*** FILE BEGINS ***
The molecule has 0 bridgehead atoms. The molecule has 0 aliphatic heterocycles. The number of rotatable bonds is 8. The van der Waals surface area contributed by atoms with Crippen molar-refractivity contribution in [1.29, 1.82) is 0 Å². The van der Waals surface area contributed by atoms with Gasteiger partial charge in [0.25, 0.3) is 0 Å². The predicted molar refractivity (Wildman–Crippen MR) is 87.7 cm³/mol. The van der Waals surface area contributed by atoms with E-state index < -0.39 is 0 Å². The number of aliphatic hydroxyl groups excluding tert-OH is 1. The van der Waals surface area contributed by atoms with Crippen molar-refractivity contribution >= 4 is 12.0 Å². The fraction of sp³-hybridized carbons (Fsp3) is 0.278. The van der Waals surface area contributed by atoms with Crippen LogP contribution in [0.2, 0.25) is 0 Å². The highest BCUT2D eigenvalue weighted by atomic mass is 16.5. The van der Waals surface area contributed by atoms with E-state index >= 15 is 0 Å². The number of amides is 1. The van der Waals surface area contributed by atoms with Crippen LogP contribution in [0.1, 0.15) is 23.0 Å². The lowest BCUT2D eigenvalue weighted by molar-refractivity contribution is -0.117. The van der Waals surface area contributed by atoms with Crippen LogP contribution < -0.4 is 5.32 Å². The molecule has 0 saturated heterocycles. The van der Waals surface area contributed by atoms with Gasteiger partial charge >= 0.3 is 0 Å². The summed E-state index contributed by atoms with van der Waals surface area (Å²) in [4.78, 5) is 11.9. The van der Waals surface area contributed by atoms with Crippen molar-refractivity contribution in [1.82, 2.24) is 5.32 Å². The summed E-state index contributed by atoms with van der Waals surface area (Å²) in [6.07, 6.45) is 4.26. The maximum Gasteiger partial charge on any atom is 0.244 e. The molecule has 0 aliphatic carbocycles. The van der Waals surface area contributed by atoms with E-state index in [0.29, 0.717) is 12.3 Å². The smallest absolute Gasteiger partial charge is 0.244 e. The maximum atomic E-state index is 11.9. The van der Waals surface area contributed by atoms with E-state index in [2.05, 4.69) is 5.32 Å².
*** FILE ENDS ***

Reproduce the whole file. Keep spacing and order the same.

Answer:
The molecule has 0 bridgehead atoms. The molecule has 0 aliphatic heterocycles. The number of rotatable bonds is 8. The van der Waals surface area contributed by atoms with Crippen molar-refractivity contribution in [1.29, 1.82) is 0 Å². The van der Waals surface area contributed by atoms with Gasteiger partial charge in [0.25, 0.3) is 0 Å². The predicted molar refractivity (Wildman–Crippen MR) is 87.7 cm³/mol. The van der Waals surface area contributed by atoms with E-state index < -0.39 is 0 Å². The number of aliphatic hydroxyl groups excluding tert-OH is 1. The van der Waals surface area contributed by atoms with Crippen molar-refractivity contribution >= 4 is 12.0 Å². The fraction of sp³-hybridized carbons (Fsp3) is 0.278. The van der Waals surface area contributed by atoms with Crippen LogP contribution in [0.2, 0.25) is 0 Å². The highest BCUT2D eigenvalue weighted by atomic mass is 16.5. The van der Waals surface area contributed by atoms with E-state index >= 15 is 0 Å². The number of amides is 1. The van der Waals surface area contributed by atoms with Crippen LogP contribution in [0.1, 0.15) is 23.0 Å². The lowest BCUT2D eigenvalue weighted by molar-refractivity contribution is -0.117. The van der Waals surface area contributed by atoms with Crippen LogP contribution < -0.4 is 5.32 Å². The molecule has 0 saturated heterocycles. The van der Waals surface area contributed by atoms with Gasteiger partial charge >= 0.3 is 0 Å². The summed E-state index contributed by atoms with van der Waals surface area (Å²) in [4.78, 5) is 11.9. The van der Waals surface area contributed by atoms with Crippen molar-refractivity contribution in [1.82, 2.24) is 5.32 Å². The summed E-state index contributed by atoms with van der Waals surface area (Å²) in [6.07, 6.45) is 4.26. The maximum Gasteiger partial charge on any atom is 0.244 e. The molecule has 0 aliphatic carbocycles. The van der Waals surface area contributed by atoms with E-state index in [0.29, 0.717) is 12.3 Å². The smallest absolute Gasteiger partial charge is 0.244 e. The maximum atomic E-state index is 11.9. The van der Waals surface area contributed by atoms with E-state index in [2.05, 4.69) is 5.32 Å².